Tonight marks the third time that Zach Galifianakis has hosted “Saturday Night Live,” with each of his prior appearances coming in solid if non-classic installments. Aside from Jason Sudeikis, there are few remaining cast members with whom Galifianakis has extensive sketch experience. That means there’s plenty of opportunities for new combinations onscreen tonight for the bearded member of “The Hangover”’s Wolf Pack. The two constants in his first two outings: a pre-corded sketch involving a dramatic piano theme, plus a bizarre shaving ritual just before the final sketch. He’s already shaved his beard and head on “SNL”: what’s left?
 
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<p>Kevin Bacon of &quot;The Following&quot;</p>

Kevin Bacon of "The Following"

Credit: FOX

Recap: 'The Following' Finale - 'Final Chapter'

After this finale, will you be saying "Nevermore"?
The best part of this episode -- "Final Chapter" -- is Claire frankly telling Joe that his writing sucks. I mean -- YEAH OF COURSE IT DOES! -- but considering that the writers of "The Following" are the ones writing Joe's novel, it's strangely self-critical to have another character point out that the plot, like, you know, totally reeks. Self-critical, but also hilarious. Joe raving to Claire that the lighthouse is A MOTIF and trying to defend his narrative linking of his character and Ryan's characters through the love triangle with Claire is quite funny, except when you realize that if even the writers of "The Following" think that their endgame is a silly, tired plot, then that means no one, anywhere finds this gory, horrific cliffhanger compelling in the least.
 
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From Timberlake to Kroll - Actors we'd love to see join 'Saturday Night Live'

From Timberlake to Kroll - Actors we'd love to see join 'Saturday Night Live'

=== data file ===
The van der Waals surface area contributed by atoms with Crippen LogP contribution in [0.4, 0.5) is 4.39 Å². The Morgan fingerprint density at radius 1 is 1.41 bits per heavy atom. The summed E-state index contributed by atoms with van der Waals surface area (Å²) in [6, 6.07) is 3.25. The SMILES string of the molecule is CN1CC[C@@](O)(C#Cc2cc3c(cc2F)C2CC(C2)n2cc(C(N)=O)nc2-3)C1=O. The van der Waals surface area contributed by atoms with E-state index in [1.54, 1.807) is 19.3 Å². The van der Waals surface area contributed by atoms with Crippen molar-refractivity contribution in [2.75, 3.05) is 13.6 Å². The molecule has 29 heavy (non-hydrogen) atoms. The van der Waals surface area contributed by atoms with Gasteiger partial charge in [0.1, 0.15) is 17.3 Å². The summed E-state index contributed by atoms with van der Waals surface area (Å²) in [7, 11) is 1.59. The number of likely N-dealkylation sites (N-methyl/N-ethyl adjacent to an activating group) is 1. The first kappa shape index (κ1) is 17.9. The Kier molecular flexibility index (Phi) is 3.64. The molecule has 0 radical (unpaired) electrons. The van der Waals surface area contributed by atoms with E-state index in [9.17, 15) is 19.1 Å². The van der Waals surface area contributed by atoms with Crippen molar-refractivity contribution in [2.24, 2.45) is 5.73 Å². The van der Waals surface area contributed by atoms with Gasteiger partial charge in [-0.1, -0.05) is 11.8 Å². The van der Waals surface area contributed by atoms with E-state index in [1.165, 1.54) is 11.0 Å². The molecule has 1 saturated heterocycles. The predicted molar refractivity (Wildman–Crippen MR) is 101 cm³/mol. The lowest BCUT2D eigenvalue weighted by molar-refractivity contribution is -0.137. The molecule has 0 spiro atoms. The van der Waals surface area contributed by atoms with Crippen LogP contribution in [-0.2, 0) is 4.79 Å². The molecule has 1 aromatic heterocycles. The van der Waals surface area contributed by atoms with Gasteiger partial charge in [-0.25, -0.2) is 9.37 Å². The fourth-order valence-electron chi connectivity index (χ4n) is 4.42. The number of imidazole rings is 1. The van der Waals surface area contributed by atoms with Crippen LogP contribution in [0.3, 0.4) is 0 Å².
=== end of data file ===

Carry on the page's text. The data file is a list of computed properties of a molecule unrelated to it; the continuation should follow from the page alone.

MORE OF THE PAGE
Some realistic and unrealistic options to reinvigorate the 'SNL' cast

As we come to the close of another season of “Saturday Night Live,” it’s time to think ahead to what changes will happen in the show’s cast when it returns for its thirty-ninth season this Fall. While Lorne Michaels traditionally likes to draw nationally unknown talent from the nation’s top improv troupes, is it time for him to think about drawing from a better-known pool of talent? After all, there is precedent for this in the show’s history, even if Michaels himself wasn’t involved in bringing in cast members such as Christopher Guest and Billy Crystal.

Looking at already-known actors might seem counterintuitive, and logistically implausible. But let’s imagine that a full season commitment wouldn’t be necessary. Imagine if intermittent stints on the show were allowed, providing a constantly rotating pool of talent that would not only provide comedic depth and breadth for the show, but also make each installment unique unto itself? Let’s look at some names that might fit the bill, looking at the likelihood they would be good full-time participants or simply part-time players.